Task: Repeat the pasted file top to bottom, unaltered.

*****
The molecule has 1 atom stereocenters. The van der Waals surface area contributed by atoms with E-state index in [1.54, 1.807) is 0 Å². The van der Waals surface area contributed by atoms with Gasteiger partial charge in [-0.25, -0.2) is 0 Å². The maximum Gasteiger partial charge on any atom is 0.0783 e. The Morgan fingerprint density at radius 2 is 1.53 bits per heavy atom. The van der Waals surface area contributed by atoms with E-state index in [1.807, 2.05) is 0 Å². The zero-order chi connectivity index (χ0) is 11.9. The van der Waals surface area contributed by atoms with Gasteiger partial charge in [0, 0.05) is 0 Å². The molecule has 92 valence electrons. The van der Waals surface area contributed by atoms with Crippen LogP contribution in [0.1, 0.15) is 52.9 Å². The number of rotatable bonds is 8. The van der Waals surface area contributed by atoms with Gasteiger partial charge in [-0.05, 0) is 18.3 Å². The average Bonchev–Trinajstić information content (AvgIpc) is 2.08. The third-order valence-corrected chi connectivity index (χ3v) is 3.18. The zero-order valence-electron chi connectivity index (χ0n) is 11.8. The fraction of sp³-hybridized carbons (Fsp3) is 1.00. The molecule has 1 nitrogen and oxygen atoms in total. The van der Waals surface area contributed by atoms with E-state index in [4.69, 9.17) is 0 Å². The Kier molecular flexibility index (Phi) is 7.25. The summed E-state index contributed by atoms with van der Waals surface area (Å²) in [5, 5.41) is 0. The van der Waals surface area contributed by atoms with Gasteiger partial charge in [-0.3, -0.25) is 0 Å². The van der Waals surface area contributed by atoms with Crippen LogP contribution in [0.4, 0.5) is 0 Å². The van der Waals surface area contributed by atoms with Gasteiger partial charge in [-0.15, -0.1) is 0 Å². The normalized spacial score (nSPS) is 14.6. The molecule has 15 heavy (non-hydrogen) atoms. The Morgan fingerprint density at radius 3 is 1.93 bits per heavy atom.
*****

The molecule has 1 atom stereocenters. The van der Waals surface area contributed by atoms with E-state index in [1.54, 1.807) is 0 Å². The van der Waals surface area contributed by atoms with Gasteiger partial charge in [-0.25, -0.2) is 0 Å². The maximum Gasteiger partial charge on any atom is 0.0783 e. The Morgan fingerprint density at radius 2 is 1.53 bits per heavy atom. The van der Waals surface area contributed by atoms with E-state index in [1.807, 2.05) is 0 Å². The zero-order chi connectivity index (χ0) is 11.9. The van der Waals surface area contributed by atoms with Gasteiger partial charge in [0, 0.05) is 0 Å². The molecule has 92 valence electrons. The van der Waals surface area contributed by atoms with Crippen LogP contribution in [0.1, 0.15) is 52.9 Å². The number of rotatable bonds is 8. The van der Waals surface area contributed by atoms with Gasteiger partial charge in [-0.05, 0) is 18.3 Å². The average Bonchev–Trinajstić information content (AvgIpc) is 2.08. The third-order valence-corrected chi connectivity index (χ3v) is 3.18. The zero-order valence-electron chi connectivity index (χ0n) is 11.8. The fraction of sp³-hybridized carbons (Fsp3) is 1.00. The molecule has 1 nitrogen and oxygen atoms in total. The van der Waals surface area contributed by atoms with E-state index in [4.69, 9.17) is 0 Å². The Kier molecular flexibility index (Phi) is 7.25. The summed E-state index contributed by atoms with van der Waals surface area (Å²) in [5, 5.41) is 0. The van der Waals surface area contributed by atoms with Gasteiger partial charge in [-0.3, -0.25) is 0 Å². The van der Waals surface area contributed by atoms with Crippen LogP contribution in [0.4, 0.5) is 0 Å². The van der Waals surface area contributed by atoms with Gasteiger partial charge in [-0.15, -0.1) is 0 Å². The normalized spacial score (nSPS) is 14.6. The molecule has 15 heavy (non-hydrogen) atoms. The Morgan fingerprint density at radius 3 is 1.93 bits per heavy atom.